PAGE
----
Monday, March 16, 2009

Art, Korean culture, family and friends

DalKong dropped us safely off at an art village just in time for her to meet her "boyfriend" (She saw another dog on the opposite side of a glass wall and they raced back and forth trying every way possible to reach each other... ahh, the frustrations of love are not limited to humans!) We however enjoyed exploring various exhibits and artistic displays including this building that was constructed around a tree. There were also bountiful expressions of child-created art which often centered around bodily functions...

The art village was nice except for the fact that every single building had a separate admission fee and so we ended up just walking around and talking without going into many places. That was fine with me though as I was enjoying the family time as much as possible since that was our main reason for this Korean trip. :)
Back at the apartment, we had a nice party with lots of fresh fruit; one of the rare times on the trip when all the family was gathered together in the same place at the same time.

As we only had access to our camera for a couple days of this trip, I unfortunately didn't snap many pictures covering the culture, but here are a couple crucial items. One thing I specifically like about Korean culture is their wide array of healthy things to drink. From a wide array of exotic fruit juices to hundreds of teas to mashed roots and leaves and even some that I still have absolutely no idea what is in them... they often come either in a tiny glass bottle or a foil pack kind of like a CapriSun
Another thing I like are ways in which they've held their own in the face of Westernization. For instance, the concept of blood flow and temperature of the body are extremely important to the point where many foods are considered "hot" or "cold" (and it has nothing to do with their physical temperature but how they make your body energy hotter or colder). Another way to shift blood flow is through acupuncture, blood-pumping machines that give huge hickeys, or deum (pictured below). To use a deum, you place them on certain key points on your body depending on how your energy balance is off and then you light them on fire. As it slowly and slightly painfully burns down to near your skin, the blood is brought to that area which theoretically helps the overall flow throughout your body.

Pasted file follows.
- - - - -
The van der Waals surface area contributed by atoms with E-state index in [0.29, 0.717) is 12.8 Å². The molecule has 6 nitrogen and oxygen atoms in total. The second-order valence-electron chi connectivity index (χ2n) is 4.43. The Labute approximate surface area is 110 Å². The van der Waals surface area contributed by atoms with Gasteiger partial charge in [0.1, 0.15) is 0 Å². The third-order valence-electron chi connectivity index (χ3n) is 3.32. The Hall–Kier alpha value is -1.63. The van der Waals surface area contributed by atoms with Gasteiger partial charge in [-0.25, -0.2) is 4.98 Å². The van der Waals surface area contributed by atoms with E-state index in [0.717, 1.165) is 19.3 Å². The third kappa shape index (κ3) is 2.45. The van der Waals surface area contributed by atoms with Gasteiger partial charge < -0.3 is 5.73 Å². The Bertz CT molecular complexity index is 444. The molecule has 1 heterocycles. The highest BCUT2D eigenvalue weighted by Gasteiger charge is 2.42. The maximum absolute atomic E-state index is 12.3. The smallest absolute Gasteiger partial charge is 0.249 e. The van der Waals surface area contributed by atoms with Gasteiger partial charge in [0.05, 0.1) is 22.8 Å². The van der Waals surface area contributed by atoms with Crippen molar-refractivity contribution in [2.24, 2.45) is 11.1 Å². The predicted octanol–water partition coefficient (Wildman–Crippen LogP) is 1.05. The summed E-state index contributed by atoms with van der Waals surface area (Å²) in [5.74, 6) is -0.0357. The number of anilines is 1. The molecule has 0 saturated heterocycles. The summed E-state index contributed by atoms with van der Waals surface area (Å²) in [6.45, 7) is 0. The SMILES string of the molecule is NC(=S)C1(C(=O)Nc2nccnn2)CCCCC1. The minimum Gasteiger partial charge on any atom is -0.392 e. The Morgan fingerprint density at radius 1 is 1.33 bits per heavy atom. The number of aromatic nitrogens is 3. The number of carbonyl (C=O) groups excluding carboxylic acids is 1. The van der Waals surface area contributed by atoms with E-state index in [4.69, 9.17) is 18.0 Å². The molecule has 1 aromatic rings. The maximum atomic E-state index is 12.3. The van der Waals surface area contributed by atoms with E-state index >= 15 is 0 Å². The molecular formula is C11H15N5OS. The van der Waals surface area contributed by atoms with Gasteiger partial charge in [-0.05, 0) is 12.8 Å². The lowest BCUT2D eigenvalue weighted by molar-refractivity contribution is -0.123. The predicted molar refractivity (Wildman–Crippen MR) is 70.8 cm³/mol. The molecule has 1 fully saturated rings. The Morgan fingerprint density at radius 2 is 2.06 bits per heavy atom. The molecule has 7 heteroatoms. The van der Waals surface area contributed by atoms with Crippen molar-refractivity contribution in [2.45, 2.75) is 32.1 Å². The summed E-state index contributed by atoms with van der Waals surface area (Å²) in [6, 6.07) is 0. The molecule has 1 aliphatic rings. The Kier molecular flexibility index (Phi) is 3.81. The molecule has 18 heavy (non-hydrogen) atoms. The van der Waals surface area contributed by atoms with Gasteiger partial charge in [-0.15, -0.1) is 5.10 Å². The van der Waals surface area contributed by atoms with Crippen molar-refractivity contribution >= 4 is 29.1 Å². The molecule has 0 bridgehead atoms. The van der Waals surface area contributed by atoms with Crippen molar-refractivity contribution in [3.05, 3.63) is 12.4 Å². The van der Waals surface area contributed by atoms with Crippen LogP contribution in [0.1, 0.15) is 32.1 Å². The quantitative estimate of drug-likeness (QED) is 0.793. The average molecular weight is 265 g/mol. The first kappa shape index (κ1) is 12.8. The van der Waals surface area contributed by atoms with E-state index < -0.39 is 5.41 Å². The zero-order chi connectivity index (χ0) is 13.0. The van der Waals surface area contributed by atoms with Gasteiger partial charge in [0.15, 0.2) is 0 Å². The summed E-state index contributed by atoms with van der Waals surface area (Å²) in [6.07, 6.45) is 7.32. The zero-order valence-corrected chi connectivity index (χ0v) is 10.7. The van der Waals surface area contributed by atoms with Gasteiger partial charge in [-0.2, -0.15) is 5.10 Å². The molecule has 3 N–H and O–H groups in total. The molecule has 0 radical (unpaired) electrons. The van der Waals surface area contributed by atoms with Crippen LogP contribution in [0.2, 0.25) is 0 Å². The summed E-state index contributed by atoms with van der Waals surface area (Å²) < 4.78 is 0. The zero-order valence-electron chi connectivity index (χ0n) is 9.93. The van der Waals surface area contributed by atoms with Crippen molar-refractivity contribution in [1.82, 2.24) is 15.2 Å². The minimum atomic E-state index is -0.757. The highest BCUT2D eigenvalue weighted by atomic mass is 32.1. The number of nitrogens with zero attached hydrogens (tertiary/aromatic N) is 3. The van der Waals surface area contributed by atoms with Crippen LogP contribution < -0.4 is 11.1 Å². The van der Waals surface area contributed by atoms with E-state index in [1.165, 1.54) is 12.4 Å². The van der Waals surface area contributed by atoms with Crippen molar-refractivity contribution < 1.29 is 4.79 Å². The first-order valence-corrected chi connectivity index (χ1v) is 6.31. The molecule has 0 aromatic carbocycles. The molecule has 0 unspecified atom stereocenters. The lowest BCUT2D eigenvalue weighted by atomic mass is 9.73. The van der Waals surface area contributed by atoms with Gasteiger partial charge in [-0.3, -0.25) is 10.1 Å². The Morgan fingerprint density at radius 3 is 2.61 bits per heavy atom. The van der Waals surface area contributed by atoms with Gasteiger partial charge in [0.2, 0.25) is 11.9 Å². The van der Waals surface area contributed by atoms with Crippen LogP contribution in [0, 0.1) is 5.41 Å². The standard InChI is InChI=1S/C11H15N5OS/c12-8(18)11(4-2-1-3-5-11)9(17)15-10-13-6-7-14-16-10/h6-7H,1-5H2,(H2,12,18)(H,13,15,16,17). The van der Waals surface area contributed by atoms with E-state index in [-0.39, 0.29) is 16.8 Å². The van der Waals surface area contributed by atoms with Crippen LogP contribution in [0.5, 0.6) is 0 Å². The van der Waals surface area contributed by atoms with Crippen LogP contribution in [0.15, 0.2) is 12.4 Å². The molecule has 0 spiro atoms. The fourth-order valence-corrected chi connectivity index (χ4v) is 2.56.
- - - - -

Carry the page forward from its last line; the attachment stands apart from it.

And of course, no Korean apartment would be complete without a kim-chi refrigerator or a rice cooker. The rice cooker makes the rice and then keeps it warm to be eaten at virtually every meal on every day. In fact, when Koreans refer to food, they simply use the word for rice. "Have you eaten rice yet?" "Shall we go eat some rice?" etc.
I had never enjoyed wearing glasses, but I had a new pair made cheaply in Korea and they turned out to be particularly comfortable...

A second major reason for our trip to Korea was a battery of health tests/exams (since we don't have insurance in America). Joo hadn't had a dental checkup in years and I won't mention the number of cavities plaguing her but it was in the double digits. Thankfully, Jusu's good friend from university Ji Won is married to a dentist, Park Jeong Min, so Joo felt safe with him (dentists have a reputation here kind of like car salesmen in the U.S.- you have to get one you trust). After an hour or more of reconstruction which could have been very expensive, we were gratefully shocked when Jeong Min gave us a 50% discount off of his already low prices. We then went out for coffee and a meal with Ji Won and their daughter Rachel.
Now when it comes to Korean children, I have mixed memories. I have some memories of how dealing with 20 screaming children and seemingly undisciplinable kids drained me quite low after two and a half years of teaching. But I also have loads of beautiful memories of how their energy can be channeled in constructive and creative ways that blew me away. Their innocence, excitement to learn English, cute ways of expressing themselves with the little vocabulary they knew, blatantly honest way of describing they way they perceived differences between America and Korea, etc. Rachel brought out all of the positive memories as I spent three hours conversing with her in English about a very wide range of topics considering that she was only 7 (6 in American age). She also emerged victorious over JooYeon, Jusu, and Kiwi in an intense game of Simon Says.

And on my last day in Korea, I finally ate the last item on my list of Korean foods I had been craving- dolsot bibimpap (a mixture of hot pepper paste, rice, egg and vegetables served in a smoking hot stone pot- it's exquisite how the rice on the bottom of the pot gets crispy by the end).

Kiwi and I spent our final brother time in a short "family love meditation" where we focused on each of our family members one at a time and on their healing/peace involving any current struggles or stress. Joo's best friend Siwon came over to spend the night in a little final slumber party.

And so tomorrow morning, we leave early for the airport and our 20 hours of flights/layovers on the way back to Ohio... anyunghi gyeseyo Hankuk! (stay in peace, South Korea!)

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